Radio calisthenics

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Two men do rajio taisō in a park

Radio calisthenics (ラジオ体操, rajio taisō, literally, "radio exercises") are warm-up calisthenics performed to music and guidance from radio broadcasts. Originating from the United States, they are popular in Japan and parts of China, North Korea and Taiwan.


In Japan, radio calisthenics are broadcast to music on public NHK radio and television early in the morning, and is a rare example of a sponsored program in the NHK (the sponsor being the Japan Post Insurance Co.). Rajio taisō were introduced to Japan in 1928 as a commemoration of the enthronement of Emperor Hirohito.[1] The idea for radio broadcast calisthenics came from "setting-up exercises" broadcast in US radio stations as early as 1923 in Boston (in WGI).[2] The longest-lasting of these setting-up exercise broadcasts was sponsored by the Metropolitan Life Insurance Company (now MetLife), which sponsored the setting-up exercise broadcasts in WEAF in New York which premiered in April 1925.[2] The MetLife-sponsored program—officially known as the Metropolitan Life Health Exercises but later known as the "Tower Health Exercises",[3][4] after the tower where the exercises were broadcast from—was also broadcast in WCAP in Washington, D.C. and WEEI in Boston,[2] among others; an employee of the Japanese postal insurance division (predecessor to the Japan Post Insurance Co.)—originally dispatched to MetLife to study the insurance system in the US—found out of the Tower Health Exercises and immediately brought samples of the exercises from MetLife back to Japan.[1] The exercises were widely used to improve the overall health of the Japanese soldiers both at home and abroad during the 1930s and 1940s. The exercises were introduced to several other pacific nations, including Taiwan, Hong Kong and Indonesia during Japan's colonization period.

After Japan's defeat in 1945, the broadcasts were banned by the occupying powers for being too militaristic in nature.[5]

After several rewrites to the exercise routine, it was reintroduced by NHK radio in 1951 with the support of the education ministry, health ministry, the Japan Gymnastic Association and the Japan Recreation Association.[1]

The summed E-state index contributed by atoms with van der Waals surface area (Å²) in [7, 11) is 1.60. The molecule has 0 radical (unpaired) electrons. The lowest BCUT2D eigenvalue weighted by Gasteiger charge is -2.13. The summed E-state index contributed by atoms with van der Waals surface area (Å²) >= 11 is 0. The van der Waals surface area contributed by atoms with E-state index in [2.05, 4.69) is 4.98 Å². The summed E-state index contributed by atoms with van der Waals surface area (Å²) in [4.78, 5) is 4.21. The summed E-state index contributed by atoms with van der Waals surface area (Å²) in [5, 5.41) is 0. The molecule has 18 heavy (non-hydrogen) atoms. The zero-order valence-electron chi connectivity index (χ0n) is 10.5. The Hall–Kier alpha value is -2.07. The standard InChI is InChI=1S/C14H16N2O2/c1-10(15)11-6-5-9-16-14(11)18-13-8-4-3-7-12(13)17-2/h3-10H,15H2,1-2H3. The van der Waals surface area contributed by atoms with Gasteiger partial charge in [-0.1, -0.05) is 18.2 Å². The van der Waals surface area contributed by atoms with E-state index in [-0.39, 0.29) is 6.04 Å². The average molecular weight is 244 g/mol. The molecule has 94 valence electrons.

Radio taisō is still used at schools as a warm up for physical education classes and during sports day activities. It is also implemented by some companies as a way of building morale and a sense of group unity, as well as to raise energy levels and encourage good health.[6]


China also has such calisthenics. They have been mandatory in some regions since 2010.[7] Originally they were introduced by Mao Zedong in 1951[8] but the broadcasts are now run by the General Administration of Sport of China.

Great Britain[edit]

In December 1939, the BBC introduced 10 minute radio calisthenic programmes. They were titled 'Up in the Morning Early' and were broadcast on the Home Service at 7:35 Monday to Saturday.

Monday, Wednesday and Friday's programmes were aimed at men and Tuesday, Thursday and Saturday's for women.[9][10]

See also[edit]


  1. ^ a b c Fukue, Natsuko (2009-07-22). "Wake up, hike out, tune in, move it". Japan Times. Retrieved 2010-10-12.
  2. ^ a b c Halper, Donna L. (2009). "1922 Exercise and Expertise: Radio Broadcasting Promotes Health Education" (PDF). Selected Moments of the 20th Century.
  3. ^ "Richmond News Leader 25 June 1925 — Virginia Chronicle: Digital Newspaper Archive". Retrieved 2022-05-29.
  4. ^ Goldman, Golda M. (June 1925). "At 6:45 in the Morning: The Tower Health Exercises" (PDF). Wireless Age. New York: Wireless Press, Inc. Retrieved 29 May 2022.
  5. ^ "Begin Japanology: Radio Callisthenics". NHK. 2015-06-25. Retrieved 2016-02-22.
  6. ^ "Japanese Radio Exercises". 1996 [1977]. Retrieved 2010-10-12.
  7. ^ "Beijing reintroduces mandatory exercises". Foreign Policy. 2010-08-11. Retrieved 2019-10-28.
  8. ^ "Chairman Mao's 4 Minute Workout". Retrieved 2013-05-01.
  9. ^ "Physical Jerks". The Radio Times. 1939-11-24. p. 4. Retrieved 2022-07-28.
  10. ^ "Up in the Morning Early". The Radio Times. 1939-12-01. p. 17. Retrieved 2022-07-28.

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